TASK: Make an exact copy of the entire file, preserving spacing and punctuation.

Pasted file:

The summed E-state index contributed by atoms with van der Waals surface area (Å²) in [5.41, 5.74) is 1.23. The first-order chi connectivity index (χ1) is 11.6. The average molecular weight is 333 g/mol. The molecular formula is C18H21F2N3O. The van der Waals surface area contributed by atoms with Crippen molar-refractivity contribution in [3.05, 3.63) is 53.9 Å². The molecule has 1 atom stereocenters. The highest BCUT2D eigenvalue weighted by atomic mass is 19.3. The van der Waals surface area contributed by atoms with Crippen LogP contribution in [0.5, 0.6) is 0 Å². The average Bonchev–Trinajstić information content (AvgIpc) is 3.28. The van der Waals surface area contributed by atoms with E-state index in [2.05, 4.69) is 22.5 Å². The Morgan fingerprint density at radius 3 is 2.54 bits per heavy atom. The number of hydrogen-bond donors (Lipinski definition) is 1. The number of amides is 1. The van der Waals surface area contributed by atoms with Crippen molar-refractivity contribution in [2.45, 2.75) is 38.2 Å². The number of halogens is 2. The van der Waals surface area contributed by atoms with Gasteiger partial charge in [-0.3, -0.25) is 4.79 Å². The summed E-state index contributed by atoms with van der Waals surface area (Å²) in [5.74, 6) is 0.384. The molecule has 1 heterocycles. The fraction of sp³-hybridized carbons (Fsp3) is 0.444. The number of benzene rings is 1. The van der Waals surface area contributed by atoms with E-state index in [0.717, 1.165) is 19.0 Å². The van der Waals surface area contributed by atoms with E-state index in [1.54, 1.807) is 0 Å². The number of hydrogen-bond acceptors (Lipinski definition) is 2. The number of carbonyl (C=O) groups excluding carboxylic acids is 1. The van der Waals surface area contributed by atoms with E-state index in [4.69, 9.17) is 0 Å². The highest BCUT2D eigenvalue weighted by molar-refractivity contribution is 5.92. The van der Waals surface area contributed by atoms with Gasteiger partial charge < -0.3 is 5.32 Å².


The summed E-state index contributed by atoms with van der Waals surface area (Å²) in [5.41, 5.74) is 1.23. The first-order chi connectivity index (χ1) is 11.6. The average molecular weight is 333 g/mol. The molecular formula is C18H21F2N3O. The van der Waals surface area contributed by atoms with Crippen molar-refractivity contribution in [3.05, 3.63) is 53.9 Å². The molecule has 1 atom stereocenters. The highest BCUT2D eigenvalue weighted by atomic mass is 19.3. The van der Waals surface area contributed by atoms with Crippen LogP contribution in [0.5, 0.6) is 0 Å². The average Bonchev–Trinajstić information content (AvgIpc) is 3.28. The van der Waals surface area contributed by atoms with E-state index in [2.05, 4.69) is 22.5 Å². The Morgan fingerprint density at radius 3 is 2.54 bits per heavy atom. The number of hydrogen-bond donors (Lipinski definition) is 1. The number of amides is 1. The van der Waals surface area contributed by atoms with Crippen molar-refractivity contribution in [2.45, 2.75) is 38.2 Å². The number of halogens is 2. The van der Waals surface area contributed by atoms with Gasteiger partial charge in [-0.3, -0.25) is 4.79 Å². The summed E-state index contributed by atoms with van der Waals surface area (Å²) in [5.74, 6) is 0.384. The molecule has 1 heterocycles. The fraction of sp³-hybridized carbons (Fsp3) is 0.444. The number of benzene rings is 1. The van der Waals surface area contributed by atoms with E-state index in [0.717, 1.165) is 19.0 Å². The van der Waals surface area contributed by atoms with E-state index in [1.54, 1.807) is 0 Å². The number of hydrogen-bond acceptors (Lipinski definition) is 2. The number of carbonyl (C=O) groups excluding carboxylic acids is 1. The van der Waals surface area contributed by atoms with E-state index in [4.69, 9.17) is 0 Å². The highest BCUT2D eigenvalue weighted by molar-refractivity contribution is 5.92. The van der Waals surface area contributed by atoms with Gasteiger partial charge < -0.3 is 5.32 Å².